It’s not a good idea to publish a book just because you THINK it will sell. Instead, you need to do a proper research and get proof that your book can be part of a profitable non-fiction book publishing business. The niche you choose to write in will make-or-brake your chances of success. You can implement all the best book marketing strategies and do all the right things, but if you happen to pick a niche that doesn’t have a strong market, you’ll struggle to sell books.
What if you determine that there is NO sufficient demand for your topic and most probably it won’t sell? Would you still spend months of your life writing a book about it? Considering that it will earn only a few dollars? Even if the money is not important to you, what is the point to write and publish a book that nobody is going to read?
Writing a good quality book takes a lot of time and energy. For example, you will need to spend at least 100-200 hours to write a 160-page book. That’s not including the time it takes editing and formatting a self-published book or promoting it for the launch. Completing your manuscript will require commitment, research, creativity, and last but not least, time (and a lot of it). Make sure you spend this time on a book that can earn sales.
These are 6 questions you need to answer to find a profitable niche for your non-fiction book:
1. Is your audience passionate about the topic?
Are the people in your chosen niche irrationally passionate? Moreover, are YOU irrationally passionate about your topic? Do you spend tons of your time researching it? What’s more – do you spend money on information about it (books, online courses, private lessons etc.)? Even if you are not going to get any profit for it? If yes, that’s a good sign. But are there others as irrationally passionate as you?
Are there Facebook groups and fan pages, YouTube channels, podcasts, or blogs in your niche? Does your audience have its own special language? For example, in the digital marketing world, you hear words like “lead magnet”, “split testing”, and “landing pages”. In the horsemanship world that I belong to, they talk about “lateral flexion”, “horse collection” and “connection”. A passionate market always has its own vocabulary. It’s a sign of a strong community. Are they WILLING and ABLE to spend money on information? You can get an answer on this by checking out the other products in your niche. What are their prices, reviews, and sale ranks?
ALWAYS choose a niche that you’re passionate about.
Do you love cooking? Write a book about cooking. Do you like travelling? Write a book for travelers. Do you love being a mom? Write a book about parenting. You’ll understand your customer needs better and you’ll enjoy the learning process ten times more, which is the key to successful non-fiction book publishing.
2. Is your topic broad enough for book series?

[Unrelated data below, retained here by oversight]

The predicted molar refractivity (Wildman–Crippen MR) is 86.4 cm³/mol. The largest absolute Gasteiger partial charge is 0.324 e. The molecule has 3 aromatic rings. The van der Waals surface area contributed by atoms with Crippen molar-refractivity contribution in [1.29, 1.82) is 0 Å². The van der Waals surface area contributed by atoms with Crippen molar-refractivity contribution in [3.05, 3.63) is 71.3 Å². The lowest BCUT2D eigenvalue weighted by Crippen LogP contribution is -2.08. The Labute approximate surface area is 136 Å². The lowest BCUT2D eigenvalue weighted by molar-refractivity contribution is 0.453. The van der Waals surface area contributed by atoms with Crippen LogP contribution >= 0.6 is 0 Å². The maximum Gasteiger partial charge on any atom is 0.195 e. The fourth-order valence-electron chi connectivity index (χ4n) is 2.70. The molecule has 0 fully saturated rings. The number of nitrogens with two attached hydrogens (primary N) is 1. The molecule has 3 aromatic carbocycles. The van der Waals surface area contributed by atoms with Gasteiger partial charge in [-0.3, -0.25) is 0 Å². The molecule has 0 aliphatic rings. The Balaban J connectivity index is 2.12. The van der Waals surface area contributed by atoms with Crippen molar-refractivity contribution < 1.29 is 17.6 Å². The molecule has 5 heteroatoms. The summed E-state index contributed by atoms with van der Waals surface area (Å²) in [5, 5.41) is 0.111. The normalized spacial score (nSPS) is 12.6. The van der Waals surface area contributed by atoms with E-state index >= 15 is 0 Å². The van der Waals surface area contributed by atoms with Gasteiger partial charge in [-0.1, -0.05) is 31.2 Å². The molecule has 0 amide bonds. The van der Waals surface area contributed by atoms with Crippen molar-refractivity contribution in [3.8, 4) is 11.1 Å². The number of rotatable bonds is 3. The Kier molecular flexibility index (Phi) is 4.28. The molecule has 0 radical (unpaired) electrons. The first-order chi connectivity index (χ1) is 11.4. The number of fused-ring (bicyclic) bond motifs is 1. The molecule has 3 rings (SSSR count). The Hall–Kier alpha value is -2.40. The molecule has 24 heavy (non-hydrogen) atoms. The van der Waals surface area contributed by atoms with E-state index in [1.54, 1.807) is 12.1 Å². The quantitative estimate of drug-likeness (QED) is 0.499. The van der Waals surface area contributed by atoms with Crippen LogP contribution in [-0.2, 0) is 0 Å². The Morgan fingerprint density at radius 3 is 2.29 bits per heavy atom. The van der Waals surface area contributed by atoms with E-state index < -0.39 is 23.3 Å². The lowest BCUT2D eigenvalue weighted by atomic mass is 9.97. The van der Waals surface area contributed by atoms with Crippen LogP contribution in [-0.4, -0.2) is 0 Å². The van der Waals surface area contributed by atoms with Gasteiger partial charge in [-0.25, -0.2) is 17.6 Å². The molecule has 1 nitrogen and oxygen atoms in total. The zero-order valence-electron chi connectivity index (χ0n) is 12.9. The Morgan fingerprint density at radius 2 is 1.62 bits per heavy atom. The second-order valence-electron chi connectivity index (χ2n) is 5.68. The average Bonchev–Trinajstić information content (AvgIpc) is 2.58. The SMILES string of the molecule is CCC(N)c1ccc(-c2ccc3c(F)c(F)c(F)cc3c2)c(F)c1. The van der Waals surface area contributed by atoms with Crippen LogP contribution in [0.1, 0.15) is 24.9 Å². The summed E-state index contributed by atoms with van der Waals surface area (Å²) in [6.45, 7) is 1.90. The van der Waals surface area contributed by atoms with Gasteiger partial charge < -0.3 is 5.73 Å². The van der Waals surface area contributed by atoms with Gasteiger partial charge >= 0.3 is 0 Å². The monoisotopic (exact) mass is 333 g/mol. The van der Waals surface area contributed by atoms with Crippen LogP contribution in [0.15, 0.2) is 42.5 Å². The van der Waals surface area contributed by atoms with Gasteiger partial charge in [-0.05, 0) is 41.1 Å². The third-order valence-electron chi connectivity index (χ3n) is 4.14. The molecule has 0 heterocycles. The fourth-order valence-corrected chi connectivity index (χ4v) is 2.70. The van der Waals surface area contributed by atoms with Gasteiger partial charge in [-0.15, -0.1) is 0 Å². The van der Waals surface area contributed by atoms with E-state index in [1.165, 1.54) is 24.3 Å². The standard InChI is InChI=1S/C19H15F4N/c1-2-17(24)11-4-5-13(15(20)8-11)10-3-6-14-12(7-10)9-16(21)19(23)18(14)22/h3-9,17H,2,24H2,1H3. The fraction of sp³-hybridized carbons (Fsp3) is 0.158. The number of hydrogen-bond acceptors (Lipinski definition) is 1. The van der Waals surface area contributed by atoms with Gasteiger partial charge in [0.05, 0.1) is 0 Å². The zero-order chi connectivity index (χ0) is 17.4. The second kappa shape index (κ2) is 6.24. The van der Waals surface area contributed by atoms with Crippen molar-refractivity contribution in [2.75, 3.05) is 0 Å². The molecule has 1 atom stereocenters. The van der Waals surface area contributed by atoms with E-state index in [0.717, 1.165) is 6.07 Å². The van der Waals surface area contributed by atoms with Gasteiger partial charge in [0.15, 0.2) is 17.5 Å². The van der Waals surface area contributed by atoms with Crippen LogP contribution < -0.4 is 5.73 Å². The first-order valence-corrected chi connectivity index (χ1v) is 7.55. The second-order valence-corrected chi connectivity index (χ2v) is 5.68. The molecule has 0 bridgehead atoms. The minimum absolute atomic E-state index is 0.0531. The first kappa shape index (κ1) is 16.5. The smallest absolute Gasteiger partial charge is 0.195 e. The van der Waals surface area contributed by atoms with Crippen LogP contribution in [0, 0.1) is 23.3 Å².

If your goal is to sell a lot of books and earn a decent income, the topic you choose should be broad enough so that you can divide it into several books and organize them in book series. It’s a lot easier to build your non-fiction book business if you focus on writing multiple books within a chosen niche rather than writing many random books on unrelated subjects that have different target audiences. You want to avoid fragmenting your marketing efforts.
Building ONE audience is hard enough. It’s better to avoid spreading yourself across multiple niches.
I know this might be difficult for somebody. It was for me. I couldn’t choose my niche, and I didn’t even understand who my audience was; therefore, my first books were complete failures.
My point is this – you shouldn’t be looking for a SINGLE best-selling book idea. Instead, you should find a niche that leads to a whole catalog of titles. That’s how you win with non-fiction book publishing! For example, if your topic is the ever-popular “Social Media Marketing,” you can divide it into smaller and more specific topics for several short and easy-to-read books, like, “7 Tactics to Build Your Social Media Content Calendar” or “Grow Your Social Media Following in 30 days”. You want to choose a broad market with multiple problems. Check out my Free Online Tools book series as an example.
3. Are there established gurus in your niche?
When you are evaluating the potential of your chosen niche, find out if this market has established celebrities and gurus. There must be thriving businesses already selling information products in your market. Look around at the other experts in your niche and see what they are selling. Are there other books and online courses? What topics do they cover? Check out Udemy courses and see what instructors cover in their lectures. Read their reviews. Identify your place into this niche ecosystem and decide what your book will offer that others don’t.
You want to find a niche with its own subculture already established.
So, you are not the first one that tries to break a new path. A BIG mistake new authors tend to make, is trying to create their own niches. If you have an idea of such a unique book topic that no one else is selling, most probably it’s because there is no demand. You need to find a niche that is already profitable and has an audience that is eager to learn.
It doesn’t mean you should write books about the same topics as everybody else. Develop your own angle to present your ideas from a different perspective. A good example is the book “The 1 Page Marketing Plan” by Allan Dib. The themes he is covering in his book are traditional marketing fundamentals that every marketing student learn in a university. However, he presents them in a very interesting and conversational angle making his book a bestseller in various categories.
4. Who do you want to serve?